• Pray for a church leader in Sri Lanka, S.S. Johnpillai, who was threatened at gunpoint by attackers who claimed to be Special Forces officers. The minister was in a hut next to his church building in Guadalupe, Trincomolee when, he said, the men “appeared out of nowhere”. The intruders put a gun to Johnpillai’s head and accused him of holding a Communion service in honour of the founder of the Tamil Tigers, the government’s opponents in the country’s long and bloody civil war. The government had that day made it a criminal offence to commemorate the group. The gunmen ignored Johnpillai’s protests that he had not dedicated Communion to the group’s founder, and they threatened to shoot him. Ask the Lord to support and strengthen Johnpillai as he recovers from this terrifying ordeal. Subscribe to the prayer points rss feed Tue, Apr 2014 00:00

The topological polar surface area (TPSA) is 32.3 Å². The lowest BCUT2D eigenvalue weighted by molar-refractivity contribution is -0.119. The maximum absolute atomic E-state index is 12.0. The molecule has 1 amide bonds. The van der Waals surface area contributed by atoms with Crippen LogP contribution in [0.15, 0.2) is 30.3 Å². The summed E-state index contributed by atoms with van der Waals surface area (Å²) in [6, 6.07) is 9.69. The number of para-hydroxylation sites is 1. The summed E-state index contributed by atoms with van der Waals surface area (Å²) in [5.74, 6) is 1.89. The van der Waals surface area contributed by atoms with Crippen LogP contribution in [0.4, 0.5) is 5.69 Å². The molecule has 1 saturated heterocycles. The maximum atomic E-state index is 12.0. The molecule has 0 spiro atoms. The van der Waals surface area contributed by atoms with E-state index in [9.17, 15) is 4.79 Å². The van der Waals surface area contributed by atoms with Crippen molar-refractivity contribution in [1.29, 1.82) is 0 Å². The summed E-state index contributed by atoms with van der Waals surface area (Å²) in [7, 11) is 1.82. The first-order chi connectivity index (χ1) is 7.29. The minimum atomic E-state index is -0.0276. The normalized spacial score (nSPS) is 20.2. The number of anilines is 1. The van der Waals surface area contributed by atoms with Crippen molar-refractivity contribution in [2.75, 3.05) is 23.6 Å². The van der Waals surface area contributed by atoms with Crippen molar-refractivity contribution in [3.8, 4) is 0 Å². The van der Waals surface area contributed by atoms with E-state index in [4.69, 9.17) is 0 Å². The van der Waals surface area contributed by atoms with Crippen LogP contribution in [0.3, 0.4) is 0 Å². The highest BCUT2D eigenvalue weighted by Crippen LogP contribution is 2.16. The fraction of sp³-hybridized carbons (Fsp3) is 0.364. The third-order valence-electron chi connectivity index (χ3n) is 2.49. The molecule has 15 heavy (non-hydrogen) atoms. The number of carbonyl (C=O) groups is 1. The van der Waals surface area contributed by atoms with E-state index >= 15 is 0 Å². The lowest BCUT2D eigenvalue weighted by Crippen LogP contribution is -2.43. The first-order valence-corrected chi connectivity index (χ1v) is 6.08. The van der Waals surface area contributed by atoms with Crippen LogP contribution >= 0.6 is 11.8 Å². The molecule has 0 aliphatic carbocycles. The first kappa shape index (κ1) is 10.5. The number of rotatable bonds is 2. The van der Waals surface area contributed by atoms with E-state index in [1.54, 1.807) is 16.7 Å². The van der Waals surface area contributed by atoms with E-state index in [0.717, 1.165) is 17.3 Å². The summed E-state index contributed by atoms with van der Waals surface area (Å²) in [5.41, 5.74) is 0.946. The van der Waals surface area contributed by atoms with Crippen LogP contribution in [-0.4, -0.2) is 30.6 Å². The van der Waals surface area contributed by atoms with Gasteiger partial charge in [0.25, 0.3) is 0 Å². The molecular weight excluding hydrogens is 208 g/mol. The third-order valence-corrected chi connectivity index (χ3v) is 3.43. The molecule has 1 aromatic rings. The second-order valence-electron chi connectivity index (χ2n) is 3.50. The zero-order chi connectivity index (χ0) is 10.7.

• Lift up to the Lord persecuted Christians in Sri Lanka, where at least 65 anti-Christian incidents took place during 2013, including repeat attacks on several believers and their property in October 2013. However, a Sri Lankan government minister from a Buddhist nationalist party denied the accounts, saying that they might be “made up”. The minister claimed that Sri Lankans are “one family … trying to live together after a long civil war”. Pray that the Sri Lankan government will recognise the danger that our brothers and sisters face from militant Buddhists and that the authorities will provide effective protection for vulnerable Christians. Subscribe to the prayer points rss feed Mon, Apr 2014 00:00